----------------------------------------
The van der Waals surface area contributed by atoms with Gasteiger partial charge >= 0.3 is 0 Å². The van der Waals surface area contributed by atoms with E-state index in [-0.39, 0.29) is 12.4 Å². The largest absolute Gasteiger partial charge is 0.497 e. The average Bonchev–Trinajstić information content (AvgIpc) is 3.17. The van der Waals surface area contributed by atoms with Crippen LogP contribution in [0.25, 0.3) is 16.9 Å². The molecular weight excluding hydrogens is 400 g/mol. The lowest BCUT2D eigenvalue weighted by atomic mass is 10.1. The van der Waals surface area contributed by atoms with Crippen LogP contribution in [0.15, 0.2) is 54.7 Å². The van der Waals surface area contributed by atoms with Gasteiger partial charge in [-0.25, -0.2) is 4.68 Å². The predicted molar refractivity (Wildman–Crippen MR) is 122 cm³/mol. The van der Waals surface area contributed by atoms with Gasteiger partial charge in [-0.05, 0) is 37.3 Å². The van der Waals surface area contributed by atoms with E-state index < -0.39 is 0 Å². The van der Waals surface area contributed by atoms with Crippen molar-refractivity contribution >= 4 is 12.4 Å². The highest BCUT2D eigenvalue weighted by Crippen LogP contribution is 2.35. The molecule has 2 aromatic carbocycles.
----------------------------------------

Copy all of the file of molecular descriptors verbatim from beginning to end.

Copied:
The van der Waals surface area contributed by atoms with Gasteiger partial charge >= 0.3 is 0 Å². The van der Waals surface area contributed by atoms with E-state index in [-0.39, 0.29) is 12.4 Å². The largest absolute Gasteiger partial charge is 0.497 e. The average Bonchev–Trinajstić information content (AvgIpc) is 3.17. The van der Waals surface area contributed by atoms with Crippen LogP contribution in [0.25, 0.3) is 16.9 Å². The molecular weight excluding hydrogens is 400 g/mol. The lowest BCUT2D eigenvalue weighted by atomic mass is 10.1. The van der Waals surface area contributed by atoms with Crippen LogP contribution in [0.15, 0.2) is 54.7 Å². The van der Waals surface area contributed by atoms with Gasteiger partial charge in [-0.25, -0.2) is 4.68 Å². The predicted molar refractivity (Wildman–Crippen MR) is 122 cm³/mol. The van der Waals surface area contributed by atoms with Gasteiger partial charge in [-0.05, 0) is 37.3 Å². The van der Waals surface area contributed by atoms with E-state index < -0.39 is 0 Å². The van der Waals surface area contributed by atoms with Crippen molar-refractivity contribution >= 4 is 12.4 Å². The highest BCUT2D eigenvalue weighted by Crippen LogP contribution is 2.35. The molecule has 2 aromatic carbocycles.